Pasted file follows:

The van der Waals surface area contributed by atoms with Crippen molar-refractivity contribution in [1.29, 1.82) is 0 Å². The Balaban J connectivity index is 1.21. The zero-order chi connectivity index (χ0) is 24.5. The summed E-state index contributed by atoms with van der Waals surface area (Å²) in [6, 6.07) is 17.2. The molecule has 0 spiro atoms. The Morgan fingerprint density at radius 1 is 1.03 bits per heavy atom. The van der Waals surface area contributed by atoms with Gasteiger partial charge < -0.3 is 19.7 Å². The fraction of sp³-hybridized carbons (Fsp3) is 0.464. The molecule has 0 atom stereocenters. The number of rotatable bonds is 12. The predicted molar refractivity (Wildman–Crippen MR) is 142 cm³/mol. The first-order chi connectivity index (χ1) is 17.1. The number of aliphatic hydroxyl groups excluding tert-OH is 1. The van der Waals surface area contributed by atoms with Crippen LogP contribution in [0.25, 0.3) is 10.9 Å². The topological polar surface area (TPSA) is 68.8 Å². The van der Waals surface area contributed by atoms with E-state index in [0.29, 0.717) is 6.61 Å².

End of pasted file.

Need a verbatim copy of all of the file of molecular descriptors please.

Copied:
The van der Waals surface area contributed by atoms with Crippen molar-refractivity contribution in [1.29, 1.82) is 0 Å². The Balaban J connectivity index is 1.21. The zero-order chi connectivity index (χ0) is 24.5. The summed E-state index contributed by atoms with van der Waals surface area (Å²) in [6, 6.07) is 17.2. The molecule has 0 spiro atoms. The Morgan fingerprint density at radius 1 is 1.03 bits per heavy atom. The van der Waals surface area contributed by atoms with Gasteiger partial charge < -0.3 is 19.7 Å². The fraction of sp³-hybridized carbons (Fsp3) is 0.464. The molecule has 0 atom stereocenters. The number of rotatable bonds is 12. The predicted molar refractivity (Wildman–Crippen MR) is 142 cm³/mol. The first-order chi connectivity index (χ1) is 17.1. The number of aliphatic hydroxyl groups excluding tert-OH is 1. The van der Waals surface area contributed by atoms with Crippen LogP contribution in [0.25, 0.3) is 10.9 Å². The topological polar surface area (TPSA) is 68.8 Å². The van der Waals surface area contributed by atoms with E-state index in [0.29, 0.717) is 6.61 Å².